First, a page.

If you want a lot of track, you can go for the 145mm, only available from Marklin, then you should use the Marklin trains as they make shorter 2 axle freights that will run on anything small and many short steam locos.
  6. Stourbridge Lion

    Stourbridge Lion TrainBoard Supporter

    Welcome to TrainBoard!!!!!!!!

    :tb-biggrin: :tb-biggrin: :tb-biggrin: :tb-biggrin:​
  7. darticus

    darticus TrainBoard Member

    This is just the info I needed.
    I want to put a small figure 8 in the middle of my tracks. Is it best to use flex track to make a curved section. What is the smallest diameter I can make that allows a Marklin locomotive and cars to go around it. Can you advise as to what rolling stock and Marklin locomotives will make this tight curve if you know. See pic of track I want to put the figure 8 inside of. The small inside oval has a diameter of 15.25 inches. Thanks Ron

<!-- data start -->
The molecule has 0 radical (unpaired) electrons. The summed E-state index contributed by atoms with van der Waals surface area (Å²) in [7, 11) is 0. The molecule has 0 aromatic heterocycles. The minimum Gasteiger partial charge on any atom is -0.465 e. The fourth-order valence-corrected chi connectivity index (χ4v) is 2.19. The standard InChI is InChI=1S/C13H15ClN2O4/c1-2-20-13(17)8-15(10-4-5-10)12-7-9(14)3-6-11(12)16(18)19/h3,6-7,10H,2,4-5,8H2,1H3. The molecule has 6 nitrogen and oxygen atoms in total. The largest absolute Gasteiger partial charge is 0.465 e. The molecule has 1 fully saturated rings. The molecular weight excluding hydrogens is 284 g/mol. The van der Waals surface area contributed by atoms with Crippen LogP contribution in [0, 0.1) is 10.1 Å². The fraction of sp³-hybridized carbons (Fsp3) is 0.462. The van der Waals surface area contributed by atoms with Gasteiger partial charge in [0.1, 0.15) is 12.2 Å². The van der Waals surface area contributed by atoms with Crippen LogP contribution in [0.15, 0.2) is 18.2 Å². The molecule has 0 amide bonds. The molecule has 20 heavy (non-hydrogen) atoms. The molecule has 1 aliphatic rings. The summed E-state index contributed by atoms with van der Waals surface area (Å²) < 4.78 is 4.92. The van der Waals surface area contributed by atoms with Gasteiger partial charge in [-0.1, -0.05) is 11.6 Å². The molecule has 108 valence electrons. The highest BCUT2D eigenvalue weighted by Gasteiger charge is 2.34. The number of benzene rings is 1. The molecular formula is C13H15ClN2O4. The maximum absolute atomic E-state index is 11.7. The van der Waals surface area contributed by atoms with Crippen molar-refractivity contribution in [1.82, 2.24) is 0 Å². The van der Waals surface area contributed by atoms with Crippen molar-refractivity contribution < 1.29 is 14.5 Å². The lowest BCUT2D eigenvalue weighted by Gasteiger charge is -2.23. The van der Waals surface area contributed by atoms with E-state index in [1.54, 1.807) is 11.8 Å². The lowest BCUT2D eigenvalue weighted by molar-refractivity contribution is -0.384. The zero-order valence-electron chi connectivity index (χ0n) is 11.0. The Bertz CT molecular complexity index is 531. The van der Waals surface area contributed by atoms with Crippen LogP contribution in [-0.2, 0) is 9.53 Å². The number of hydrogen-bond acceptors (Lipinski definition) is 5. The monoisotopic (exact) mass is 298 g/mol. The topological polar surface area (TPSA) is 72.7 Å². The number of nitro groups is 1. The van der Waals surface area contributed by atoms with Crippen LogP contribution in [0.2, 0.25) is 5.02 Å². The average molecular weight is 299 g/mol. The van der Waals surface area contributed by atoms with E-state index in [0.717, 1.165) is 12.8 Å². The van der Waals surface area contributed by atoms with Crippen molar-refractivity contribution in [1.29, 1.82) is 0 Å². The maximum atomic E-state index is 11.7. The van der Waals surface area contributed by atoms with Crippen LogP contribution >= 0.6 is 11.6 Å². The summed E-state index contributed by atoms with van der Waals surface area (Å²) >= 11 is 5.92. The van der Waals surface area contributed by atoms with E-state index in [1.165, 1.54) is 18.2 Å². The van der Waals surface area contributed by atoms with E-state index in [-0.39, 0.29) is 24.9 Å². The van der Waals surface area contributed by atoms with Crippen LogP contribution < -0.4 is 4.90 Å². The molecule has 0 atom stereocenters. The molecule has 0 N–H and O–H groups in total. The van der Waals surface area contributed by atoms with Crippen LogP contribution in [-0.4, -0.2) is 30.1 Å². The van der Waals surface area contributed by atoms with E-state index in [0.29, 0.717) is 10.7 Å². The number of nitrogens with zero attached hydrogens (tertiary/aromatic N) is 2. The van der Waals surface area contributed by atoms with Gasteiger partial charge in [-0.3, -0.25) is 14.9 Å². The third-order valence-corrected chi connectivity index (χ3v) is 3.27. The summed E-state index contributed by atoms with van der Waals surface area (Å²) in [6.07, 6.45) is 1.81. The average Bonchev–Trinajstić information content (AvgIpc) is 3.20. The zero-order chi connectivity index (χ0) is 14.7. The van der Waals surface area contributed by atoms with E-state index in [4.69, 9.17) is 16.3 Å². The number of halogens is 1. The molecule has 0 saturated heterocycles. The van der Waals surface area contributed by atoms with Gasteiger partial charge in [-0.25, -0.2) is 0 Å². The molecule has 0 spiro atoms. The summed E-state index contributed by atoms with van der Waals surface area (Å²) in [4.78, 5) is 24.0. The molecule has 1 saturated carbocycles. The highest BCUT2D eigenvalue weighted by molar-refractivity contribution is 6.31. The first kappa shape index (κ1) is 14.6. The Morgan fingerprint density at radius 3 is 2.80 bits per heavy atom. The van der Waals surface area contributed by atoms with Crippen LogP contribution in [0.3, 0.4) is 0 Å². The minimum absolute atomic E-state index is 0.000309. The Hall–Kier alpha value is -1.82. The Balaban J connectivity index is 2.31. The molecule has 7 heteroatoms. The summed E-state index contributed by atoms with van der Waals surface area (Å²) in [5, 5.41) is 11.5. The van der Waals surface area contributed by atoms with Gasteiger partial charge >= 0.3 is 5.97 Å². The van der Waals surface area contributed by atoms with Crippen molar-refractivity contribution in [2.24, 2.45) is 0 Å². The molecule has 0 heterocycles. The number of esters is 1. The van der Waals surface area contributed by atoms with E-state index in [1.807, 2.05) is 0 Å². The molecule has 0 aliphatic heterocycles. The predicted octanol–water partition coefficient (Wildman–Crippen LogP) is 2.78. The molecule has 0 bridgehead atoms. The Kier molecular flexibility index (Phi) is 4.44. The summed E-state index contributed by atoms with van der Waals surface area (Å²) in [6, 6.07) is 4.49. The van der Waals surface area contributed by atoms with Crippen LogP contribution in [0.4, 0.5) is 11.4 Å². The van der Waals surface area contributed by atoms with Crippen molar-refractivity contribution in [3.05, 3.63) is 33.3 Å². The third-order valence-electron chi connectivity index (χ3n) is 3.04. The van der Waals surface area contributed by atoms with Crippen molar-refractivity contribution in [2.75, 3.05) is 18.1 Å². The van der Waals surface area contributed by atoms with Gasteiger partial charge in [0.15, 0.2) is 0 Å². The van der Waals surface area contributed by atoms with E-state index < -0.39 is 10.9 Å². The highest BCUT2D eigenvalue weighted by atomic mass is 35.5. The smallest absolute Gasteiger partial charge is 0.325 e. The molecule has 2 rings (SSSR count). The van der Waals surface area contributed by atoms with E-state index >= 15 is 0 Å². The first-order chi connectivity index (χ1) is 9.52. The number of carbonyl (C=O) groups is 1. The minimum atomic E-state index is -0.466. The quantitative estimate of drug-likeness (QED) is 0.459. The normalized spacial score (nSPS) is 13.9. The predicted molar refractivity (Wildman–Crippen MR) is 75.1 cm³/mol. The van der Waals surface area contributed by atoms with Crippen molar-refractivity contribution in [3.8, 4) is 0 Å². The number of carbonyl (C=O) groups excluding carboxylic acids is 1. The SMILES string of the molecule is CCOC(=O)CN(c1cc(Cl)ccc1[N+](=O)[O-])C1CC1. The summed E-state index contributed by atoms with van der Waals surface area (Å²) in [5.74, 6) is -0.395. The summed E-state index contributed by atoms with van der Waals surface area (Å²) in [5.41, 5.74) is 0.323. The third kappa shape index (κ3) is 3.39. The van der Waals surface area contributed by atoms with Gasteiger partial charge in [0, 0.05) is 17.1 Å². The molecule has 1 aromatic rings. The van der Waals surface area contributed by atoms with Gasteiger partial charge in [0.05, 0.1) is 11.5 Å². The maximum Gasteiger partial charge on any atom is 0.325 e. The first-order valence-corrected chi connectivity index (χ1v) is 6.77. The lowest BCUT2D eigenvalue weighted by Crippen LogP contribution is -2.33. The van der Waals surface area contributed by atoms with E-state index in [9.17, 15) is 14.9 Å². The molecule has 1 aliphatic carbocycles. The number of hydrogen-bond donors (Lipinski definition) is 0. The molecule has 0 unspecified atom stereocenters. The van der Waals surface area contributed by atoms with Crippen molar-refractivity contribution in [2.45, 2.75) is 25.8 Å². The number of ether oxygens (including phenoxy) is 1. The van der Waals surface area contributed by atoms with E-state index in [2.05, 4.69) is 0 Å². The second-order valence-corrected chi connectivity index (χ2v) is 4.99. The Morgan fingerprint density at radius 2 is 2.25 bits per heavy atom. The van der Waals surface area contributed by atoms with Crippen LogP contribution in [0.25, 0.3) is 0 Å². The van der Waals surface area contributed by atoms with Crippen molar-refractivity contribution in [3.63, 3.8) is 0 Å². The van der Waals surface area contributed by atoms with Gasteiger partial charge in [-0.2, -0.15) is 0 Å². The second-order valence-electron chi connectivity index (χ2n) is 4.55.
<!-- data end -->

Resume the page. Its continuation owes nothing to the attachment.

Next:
Attached Files:

    Last edited: Sep 8, 2017
  8. Garth-H

    Garth-H TrainBoard Supporter

    Rokuhan, the Marklin 0-6-0 engines will run on R95 mm curved track from Rokuhan and can pull 4 wheel Eu wagons but it does not look real. Rokuhan make a complete line of curved track that goes up from 70 mm to 270 mm in 25 mm increments so a lot of choice for a figure 8. When I built my figure 8 inside my triple track main I used R 120 mm curved and used the short 55 mm turnouts from Rokuhan. The turnouts allowed me to make a reverse loop between the two lobes of he figure 8. Rokuhan has a diagram on their web site that gives you the track pieces you need to create a figure"8" with any curve they make. I t is also included with their 90 degree crossing track piece. here is the information on the raildig web site.